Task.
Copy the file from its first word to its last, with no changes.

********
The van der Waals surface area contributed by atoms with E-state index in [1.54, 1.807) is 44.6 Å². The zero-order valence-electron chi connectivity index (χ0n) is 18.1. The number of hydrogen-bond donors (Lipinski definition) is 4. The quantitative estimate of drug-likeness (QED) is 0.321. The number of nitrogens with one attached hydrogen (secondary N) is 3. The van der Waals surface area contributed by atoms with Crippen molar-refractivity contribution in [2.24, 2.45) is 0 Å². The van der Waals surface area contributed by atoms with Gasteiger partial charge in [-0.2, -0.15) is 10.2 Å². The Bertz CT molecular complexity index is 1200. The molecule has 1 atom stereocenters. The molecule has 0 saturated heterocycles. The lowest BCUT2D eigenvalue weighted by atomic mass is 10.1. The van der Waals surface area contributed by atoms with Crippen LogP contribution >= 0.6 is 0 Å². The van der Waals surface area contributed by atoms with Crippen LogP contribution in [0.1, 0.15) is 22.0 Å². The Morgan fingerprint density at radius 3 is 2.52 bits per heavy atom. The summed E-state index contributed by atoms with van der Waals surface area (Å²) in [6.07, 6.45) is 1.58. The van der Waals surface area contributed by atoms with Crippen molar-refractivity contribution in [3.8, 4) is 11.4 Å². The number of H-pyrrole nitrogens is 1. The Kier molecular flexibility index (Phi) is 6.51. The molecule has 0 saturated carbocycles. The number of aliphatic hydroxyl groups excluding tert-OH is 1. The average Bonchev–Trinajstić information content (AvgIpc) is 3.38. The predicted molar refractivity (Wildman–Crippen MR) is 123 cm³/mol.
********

The van der Waals surface area contributed by atoms with E-state index in [1.54, 1.807) is 44.6 Å². The zero-order valence-electron chi connectivity index (χ0n) is 18.1. The number of hydrogen-bond donors (Lipinski definition) is 4. The quantitative estimate of drug-likeness (QED) is 0.321. The number of nitrogens with one attached hydrogen (secondary N) is 3. The van der Waals surface area contributed by atoms with Crippen molar-refractivity contribution in [2.24, 2.45) is 0 Å². The van der Waals surface area contributed by atoms with Gasteiger partial charge in [-0.2, -0.15) is 10.2 Å². The Bertz CT molecular complexity index is 1200. The molecule has 1 atom stereocenters. The molecule has 0 saturated heterocycles. The lowest BCUT2D eigenvalue weighted by atomic mass is 10.1. The van der Waals surface area contributed by atoms with Crippen LogP contribution >= 0.6 is 0 Å². The van der Waals surface area contributed by atoms with Crippen LogP contribution in [0.1, 0.15) is 22.0 Å². The Morgan fingerprint density at radius 3 is 2.52 bits per heavy atom. The summed E-state index contributed by atoms with van der Waals surface area (Å²) in [6.07, 6.45) is 1.58. The van der Waals surface area contributed by atoms with Crippen molar-refractivity contribution in [3.8, 4) is 11.4 Å². The number of H-pyrrole nitrogens is 1. The Kier molecular flexibility index (Phi) is 6.51. The molecule has 0 saturated carbocycles. The number of aliphatic hydroxyl groups excluding tert-OH is 1. The average Bonchev–Trinajstić information content (AvgIpc) is 3.38. The predicted molar refractivity (Wildman–Crippen MR) is 123 cm³/mol.